When I did get up, the first thing I noticed was the frost alarm blinking.  This happens, generally, several times a year.  Usually it's on a clear night, as last night here was.  I got up and started to flip the outside light on, to see if we got a hard frost – but there was no need, as a full moon hanging low in the west was brightly lighting up the entire back yard (which slopes up from our house).  Everywhere I looked the ground was sparkling with little moonlit diamonds.  Just outside our bedroom window I have a small collection of twisted, gnarled cedar wood from the high Utah desert; it was thickly covered with hoarfrost and spectacularly lit up.

After my morning shower, I headed out with the dogs.  As usual, the three field spaniels were noses down, smelling out all the exciting things that happened last night, “talking” to each other the whole time with little grunts and low barks.  The border collie (leashed this morning) spent his time searching for a pine cone to torture.  I never let him near one, so he was a bit frustrated.

Race (the border collie) was leashed this morning because of a bad experience a few days ago.  While off leash, he got into some raw rice I'd put out for the ground squirrels.  Before people start writing me about exploding birds and so forth, let me just point out that the idea that eating raw rice is bad for rodents or birds has long since been debunked – in fact, for any animal that normally eats seeds, raw rice is good food.  This rice was perfectly good, but was some of the wrong kind that we'd purchased months ago.  Rather than just throw it away, we put it out as a sort of Christmas present for the wild things around us.

But it's not good food for dogs.  You'd think that a dog would know enough not to eat something that is completely indigestible to it, but sadly (at least for Race) this is not the case.  From later evidence, he ate perhaps a cup of this raw rice.  For the next two days our so, undigested raw rice blasted out of both ends of his alimentary tract.  The blasting occurred whether he was indoors or outdoors, at moments of his alimentary tract's choosing, and completely unpredictable to us.  That means I spent a considerable part of the past couple days cleaning up unspeakably foul messes.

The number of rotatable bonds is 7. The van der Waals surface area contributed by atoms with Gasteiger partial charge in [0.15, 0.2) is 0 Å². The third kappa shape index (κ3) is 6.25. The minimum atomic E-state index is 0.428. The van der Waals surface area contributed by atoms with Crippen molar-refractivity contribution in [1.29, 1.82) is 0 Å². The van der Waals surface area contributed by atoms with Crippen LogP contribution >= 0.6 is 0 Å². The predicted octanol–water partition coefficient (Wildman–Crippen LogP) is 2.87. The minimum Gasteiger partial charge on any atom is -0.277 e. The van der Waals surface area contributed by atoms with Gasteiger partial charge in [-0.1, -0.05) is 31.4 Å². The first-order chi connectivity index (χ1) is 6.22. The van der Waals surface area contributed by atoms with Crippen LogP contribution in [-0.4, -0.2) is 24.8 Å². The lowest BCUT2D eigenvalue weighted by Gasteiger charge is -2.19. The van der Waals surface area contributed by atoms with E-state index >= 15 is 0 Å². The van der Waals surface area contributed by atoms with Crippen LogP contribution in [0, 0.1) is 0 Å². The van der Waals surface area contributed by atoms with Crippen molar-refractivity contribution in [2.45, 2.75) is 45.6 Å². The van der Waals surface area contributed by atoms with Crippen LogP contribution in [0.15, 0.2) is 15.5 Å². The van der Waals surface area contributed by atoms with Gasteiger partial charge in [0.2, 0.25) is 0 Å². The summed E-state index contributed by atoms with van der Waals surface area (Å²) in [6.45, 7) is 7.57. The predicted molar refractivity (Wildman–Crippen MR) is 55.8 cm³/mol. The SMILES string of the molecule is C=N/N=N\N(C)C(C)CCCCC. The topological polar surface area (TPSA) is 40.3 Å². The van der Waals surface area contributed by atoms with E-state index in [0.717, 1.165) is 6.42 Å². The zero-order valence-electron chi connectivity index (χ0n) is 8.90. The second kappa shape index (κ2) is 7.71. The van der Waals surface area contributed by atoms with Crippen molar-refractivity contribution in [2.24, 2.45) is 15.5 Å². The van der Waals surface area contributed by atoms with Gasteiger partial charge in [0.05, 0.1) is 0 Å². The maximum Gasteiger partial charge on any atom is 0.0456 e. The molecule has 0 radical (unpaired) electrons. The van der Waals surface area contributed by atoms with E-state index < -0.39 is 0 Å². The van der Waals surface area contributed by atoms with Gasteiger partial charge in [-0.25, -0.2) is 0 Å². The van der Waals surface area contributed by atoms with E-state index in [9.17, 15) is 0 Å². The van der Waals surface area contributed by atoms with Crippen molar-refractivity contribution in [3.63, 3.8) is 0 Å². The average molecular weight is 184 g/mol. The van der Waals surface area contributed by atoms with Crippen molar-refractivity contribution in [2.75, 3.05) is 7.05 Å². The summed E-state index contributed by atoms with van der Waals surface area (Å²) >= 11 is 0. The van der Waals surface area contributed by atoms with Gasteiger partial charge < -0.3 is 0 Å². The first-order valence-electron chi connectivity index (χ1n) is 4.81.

The rice has been moved out of Race's reach.  But...Race is on a leash now while we're walking, at least until the memory of the past couple days fades a bit.  For me, I mean.

The moonlight this morning while we were walking was just spectacular.  It wasn't the brightest I've ever seen, but it was probably in the top ten.  Certain colors (especially reds) were easily distinguishable, even at considerable distance.  Blues were the hardest to make out.  My four dog leashes are all different bright colors.  Two were easy to identify: red and orange.  The other two I could just barely imagine their color: blue and green.  The blue one was actually kind of interesting – in the moonlight it actually appeared to be a lighter color (a kind of medium gray) than it appears in bright light (a deep cobalt blue).

The dogs seemed to be completely oblivious to either the moonlight or the frost.  I wonder if they have any sense of beauty or wonder?

Puya berteroniana, aka Chaqual...

From BPOD, of course...

Glowing Hydrogen...

From APOD, of course: NGC 6188 and NGC 6164Full res photo here...

DNS Tools and More...

A web site full of all sorts of DNS tools, plus a few more things besides (like a URL translator to get rid of the %xx encodings).  An nice geek tool!

Thursday, December 27, 2012


PETA (People for the Ethical Treatment of Animals) is an organization that bills itself an “animal rights” organization.  Their mission statement:
People for the Ethical Treatment of Animals (PETA) is the largest animal rights organization in the world, with more than 3 million members and supporters.

PETA focuses its attention on the four areas in which the largest numbers of animals suffer the most intensely for the longest periods of time: on factory farms, in the clothing trade, in laboratories, and in the entertainment industry. We also work on a variety of other issues, including the cruel killing of beavers, birds, and other "pests" as well as cruelty to domesticated animals.